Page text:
The hackers behind Rsocks botnet used the hacked IoT devices as proxy servers where its customers would pay them for using the device’s IP address while the device owner remained unaware of the exploitation.
The US Department of Justice (DoJ) seized and dismantled a Russian botnet infrastructure, the operators of which hijacked millions of devices across the globe to offer IP proxy service.
The prosecutors alleged that Rsocks was in use by an undisclosed, notorious Russian hacker(s) running a sophisticated cybercrime organization. The gang offered web proxy service after hacking into millions of IoT devices, computers, laptops, and Android smartphones.
How did the Seizure happen?
In a press release, the DoJ confirmed the involvement of law enforcement agencies from the UK, the Netherlands, and Germany in this operation launched in 2017 by the Federal Bureau of Investigation (FBI).
The bureau secretly purchased proxies from Rsocks to track its infrastructure and located at least 325,000 infected devices in the US. Prosecutors claimed that the botnet conducted cyber intrusions within the US and abroad.
What are Proxy Servers?
Proxy service operators provide access to IP addresses to interested users for a fee. Though not inherently illegal, the service manages to bypass censorship and access geo-restricted content for the user.
In the case of Rsocks’ botnet, the hackers used the devices as proxy servers. The customers would pay them for using the compromised devices’ IP address while the device owner remained unaware of the exploitation.
“The owners of these devices did not give the RSOCKS operator(s) authority to access their devices in order to use their IP addresses and route internet traffic.”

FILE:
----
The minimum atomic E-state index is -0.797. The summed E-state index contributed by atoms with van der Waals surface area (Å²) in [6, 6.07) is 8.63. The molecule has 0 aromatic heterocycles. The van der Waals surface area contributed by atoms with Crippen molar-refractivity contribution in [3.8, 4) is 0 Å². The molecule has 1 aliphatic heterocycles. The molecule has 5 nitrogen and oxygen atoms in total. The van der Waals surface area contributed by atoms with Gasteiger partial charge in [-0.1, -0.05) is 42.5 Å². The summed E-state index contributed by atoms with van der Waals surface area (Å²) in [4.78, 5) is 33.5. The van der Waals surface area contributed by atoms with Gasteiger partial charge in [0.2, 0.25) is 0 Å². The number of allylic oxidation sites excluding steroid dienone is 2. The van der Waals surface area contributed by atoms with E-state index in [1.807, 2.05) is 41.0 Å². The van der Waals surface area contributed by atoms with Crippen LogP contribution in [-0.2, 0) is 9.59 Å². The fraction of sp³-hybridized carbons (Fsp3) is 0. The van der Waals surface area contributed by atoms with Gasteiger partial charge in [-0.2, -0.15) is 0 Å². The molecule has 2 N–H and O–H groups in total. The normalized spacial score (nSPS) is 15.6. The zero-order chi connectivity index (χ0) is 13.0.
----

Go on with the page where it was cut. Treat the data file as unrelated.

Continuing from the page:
Department of Justice
A Botnet Comprising 8M Residential Devices
As per the information shared by Rsocks on Twitter, the botnet had claimed 8 million residential devices and over a million mobile IPs. According to the prosecutors, Rsocks used brute force attacks to invade millions of devices and expand the botnet army illegally.
The operators not only victimized individuals and home businesses but also high-profile private and public entities, including a hotel, a university, a TV studio, and an electronics maker.
How Was Rsocks Used?
Reportedly, those intending to avail Rsocks proxies rented the access through an online storefront for different timelines and rates, ranging from $30/day for accessing 2,000 proxies to $200/day for 90,000 proxies.
After purchasing, the cybercriminals redirected malicious internet traffic via the IP addresses linked to the infected devices to hide their identity and launch various attacks such as credentials stuffing, hijacking social media accounts, or phishing messages.
This seizure comes just two weeks after the US authorities seized another illegal marketplace, SSNDOB, for stealing/selling the private data of around 24 million US citizens.